How to Find a Literary Agent

Writing a book – that’s tough. Finding a literary agent to represent you – that often feels a whole lot harder.

The traditional method for finding an agent at least had the advantage of simplicity. You got a writer’s handbook – the Writers’ & Artists’ Yearbook is the best known of these, though there are now free listings services available online (this, for example) – and you got a sharp implement of your choice: a pin, a pencil, a lucky carrot. You took your sharp implement, jabbed it into the pages of the directory, and got a shortlist of agents that way. You didn’t, admittedly, know anything much about the literary agents in question, or at least not without a whole heap of further research. All you had was a list of names and addresses and very little idea of the person behind the name.

There were other disadvantages to that approach too. Although it wasn’t often disclosed, most of the big listings guides deliberately omitted smaller and newer agencies, no matter how strong the pedigree of their founders. There was a certain kind of snobbish sense to that in one way … but new writers are, on the whole, rather keen to find new agents in search of clients. Excluding these agents was effectively excluding the people most likely to take on a new author.

Hence, the evolution of the second method for finding agents: namely, actually meeting them. The first big writers’ conference in the UK was the Winchester Writers’ Conference, but others have sprung up since, including our very own Festival of Writing. These festivals and events bring literary agents together with writers in a way that’s exciting and potentially transformative. Even if an agent doesn’t take you on (and they almost never do that on the spot anyway; it just doesn’t work like that), you can get feedback and advice on your work which can be absolutely crucial. That’s not to say that agents are the last word in editorial advice. They’re not. But they bring a perspective to bear which can be absolutely crucial. Roughly speaking, if you go on a creative writing course or get editorial feedback, you’ll learn about technique: how to write better, in fact. Agents can’t really talk about technique – they haven’t written books – but they can tell you about the market: what publishers will and won’t buy. You need both perspectives. They’re both crucial.

Having said that, not everyone can travel to these events and plenty of agents seldom go to these things anyway. For all the real and substantial advantages offered by the festival approach, your perfect agent might simply never go to festivals, and there’s no reason why you should be limited to those that do

Aware of these things, we at the Writers’ Workshop realised that it was time to take the hunt for agents into the digital age. So we created a database – Agent Hunter – that included all literary agents in the UK (or all those we could find, anyway) and we gathered all the data that we ourselves would want if we were on the hunt for agents: not just contact info, but biographies, photos, likes and dislikes, submissions advice, interesting links, Twitter feeds – you name it, we found it. We used every public source of information we could lay our hands on, but we also approached agents themselves. Asked them to describe themselves to their potential clients. Not all agents responded – though many did – but those that did started to come alive as people. Started to come alive as literary guardians and potential business partners.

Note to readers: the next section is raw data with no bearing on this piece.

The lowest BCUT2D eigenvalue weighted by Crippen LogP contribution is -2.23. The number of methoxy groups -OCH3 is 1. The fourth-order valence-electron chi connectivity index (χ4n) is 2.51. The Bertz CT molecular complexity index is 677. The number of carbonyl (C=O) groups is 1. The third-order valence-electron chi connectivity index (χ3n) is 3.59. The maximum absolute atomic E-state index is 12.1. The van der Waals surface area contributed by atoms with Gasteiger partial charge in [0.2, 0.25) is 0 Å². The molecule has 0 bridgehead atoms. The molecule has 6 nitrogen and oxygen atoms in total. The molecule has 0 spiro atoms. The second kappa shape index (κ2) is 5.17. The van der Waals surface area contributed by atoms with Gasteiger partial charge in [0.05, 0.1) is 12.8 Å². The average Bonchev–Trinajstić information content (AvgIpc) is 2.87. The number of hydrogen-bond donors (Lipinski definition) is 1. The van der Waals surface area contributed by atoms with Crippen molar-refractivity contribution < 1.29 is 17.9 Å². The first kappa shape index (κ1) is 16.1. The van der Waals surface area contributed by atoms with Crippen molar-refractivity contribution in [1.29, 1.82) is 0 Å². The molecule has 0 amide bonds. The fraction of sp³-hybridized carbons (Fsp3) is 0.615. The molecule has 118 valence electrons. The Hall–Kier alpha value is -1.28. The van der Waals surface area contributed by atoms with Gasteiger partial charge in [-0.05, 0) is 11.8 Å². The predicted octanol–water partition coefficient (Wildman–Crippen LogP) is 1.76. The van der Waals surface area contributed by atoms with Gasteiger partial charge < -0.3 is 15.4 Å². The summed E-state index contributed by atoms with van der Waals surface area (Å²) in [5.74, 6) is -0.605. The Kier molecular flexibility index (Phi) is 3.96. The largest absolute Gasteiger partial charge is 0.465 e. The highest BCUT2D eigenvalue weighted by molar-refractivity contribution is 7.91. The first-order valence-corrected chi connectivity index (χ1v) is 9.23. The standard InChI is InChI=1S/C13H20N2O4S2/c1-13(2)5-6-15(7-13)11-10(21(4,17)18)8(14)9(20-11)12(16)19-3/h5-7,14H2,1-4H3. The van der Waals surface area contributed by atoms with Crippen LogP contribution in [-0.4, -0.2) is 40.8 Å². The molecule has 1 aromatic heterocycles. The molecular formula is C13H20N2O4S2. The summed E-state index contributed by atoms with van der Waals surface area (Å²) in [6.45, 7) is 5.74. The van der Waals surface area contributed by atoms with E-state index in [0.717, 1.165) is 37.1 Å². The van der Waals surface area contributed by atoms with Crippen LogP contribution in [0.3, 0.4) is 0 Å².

We also made it possible to search the data in ways that struck us as rational. So you can ask, ‘Which agents like historical fiction, have been in business less than five years and are keen to build their client lists?’ You can tweak the search terms this way and that to evolve a list of literary agents that’s right for you and your particular project. I should also say that we do charge for subscriptions to the service, but our prices compare favourably with what’s out there now (£12 a year against £19 for the leading printed directory) and we’ll keep our prices competitive well into the future.

I have to say, this is a brand new venture for us and we can’t be sure that we’ve got everything right, but we’re pretty excited about the feedback we’ve got so far … and already beginning to gather ideas for how to improve the system.

So if you’ve written your book and are about to seek out an agent, we’d love it if you cared to try out Agent Hunter … and love it if you let us know how you found it.

Harry Bingham is a novelist who also runs the Writers’ Workshop. The WW offers creative writing courses, editorial feedback and a whole lot more.


One Response to “How to Find a Literary Agent”

  1. Agent Hunter – review of | Emma Lee's Blog Says:

    […] Agent Hunter’s strength is that it offers a comprehensive directory of literary agents and an easy-to-use search facility, saving writers time. It also offers tips and advice, not only on how to use the site, but also general advice on finding an agent and submitting manuscripts. If you’ve got a complete manuscript and are ready to approach agents, Agent Hunter is definitely worth investigating. It’s also worth reading Harry Bingham’s guest post, How to Find a Literary Agent. […]

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